The dystopian future just got a lot closer today — the future as predicted in SF classics as disparate as “Blade Runner,” “Alien,” “RoboCop” and the “Terminator” films, and as predicted by such media gurus as Herbert Schiller (“Culture, Inc.: The Corporate Takeover of Public Expression”) and Ben H. Bagdikian (“The New Media Monopoly”), in which a handful of evil super-global corporations will take over the world. Today’s lesson: with the approved takeover of WarnerMedia (Time Warner, Warner Bros. pictures, HBO, Turner Classic Movies, etc etc) by AT&T (remember them, the gigantic conglomerate Ma Bell of the mid-20th century, lampooned as a super-spy organization in 1967’s “The President’s Analyst” and broken up in 1984?), the indie streaming service FilmStruck, which championed rare, classic, foreign and arthouse films, and was home to The Criterion Collection, will be shuttered Nov. 29.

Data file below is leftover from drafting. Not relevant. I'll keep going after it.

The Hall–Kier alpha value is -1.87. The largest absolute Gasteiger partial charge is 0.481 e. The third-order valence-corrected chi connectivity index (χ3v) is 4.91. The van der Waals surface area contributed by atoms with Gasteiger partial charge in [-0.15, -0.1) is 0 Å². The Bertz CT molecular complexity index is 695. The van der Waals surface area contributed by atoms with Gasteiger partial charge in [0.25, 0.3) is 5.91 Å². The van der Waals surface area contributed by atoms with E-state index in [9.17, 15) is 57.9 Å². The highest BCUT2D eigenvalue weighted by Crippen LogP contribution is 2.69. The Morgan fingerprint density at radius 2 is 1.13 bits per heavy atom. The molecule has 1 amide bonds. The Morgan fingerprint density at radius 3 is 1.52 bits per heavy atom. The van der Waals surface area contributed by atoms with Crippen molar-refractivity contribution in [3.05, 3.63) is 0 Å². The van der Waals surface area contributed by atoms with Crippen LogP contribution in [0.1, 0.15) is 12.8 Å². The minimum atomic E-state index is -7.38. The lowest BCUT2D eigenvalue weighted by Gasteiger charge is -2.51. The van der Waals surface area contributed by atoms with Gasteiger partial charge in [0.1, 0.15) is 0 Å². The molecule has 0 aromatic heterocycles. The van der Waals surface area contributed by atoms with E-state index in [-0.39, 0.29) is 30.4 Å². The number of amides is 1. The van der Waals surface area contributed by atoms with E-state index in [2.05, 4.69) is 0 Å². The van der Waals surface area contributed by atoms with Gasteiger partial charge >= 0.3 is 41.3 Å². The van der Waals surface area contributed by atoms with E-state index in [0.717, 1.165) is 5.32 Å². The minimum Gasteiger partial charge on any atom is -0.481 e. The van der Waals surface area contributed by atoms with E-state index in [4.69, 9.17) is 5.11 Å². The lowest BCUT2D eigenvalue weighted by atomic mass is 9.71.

According to a statement from the conglomerate: ““We’re incredibly proud of the creativity and innovations produced by the talented and dedicated teams who worked on FilmStruck over the past two years. While FilmStruck has a very loyal fanbase, it remains largely a niche service. We plan to take key learnings from FilmStruck to help shape future business decisions in the direct-to-consumer space and redirect this investment back into our collective portfolios.”
In other words, they want to build out their HBO and Warner Bros. streaming services and don’t want to waste their time on small potatoes like FilmStruck and Criterion..
Big brother is still thinking of you.
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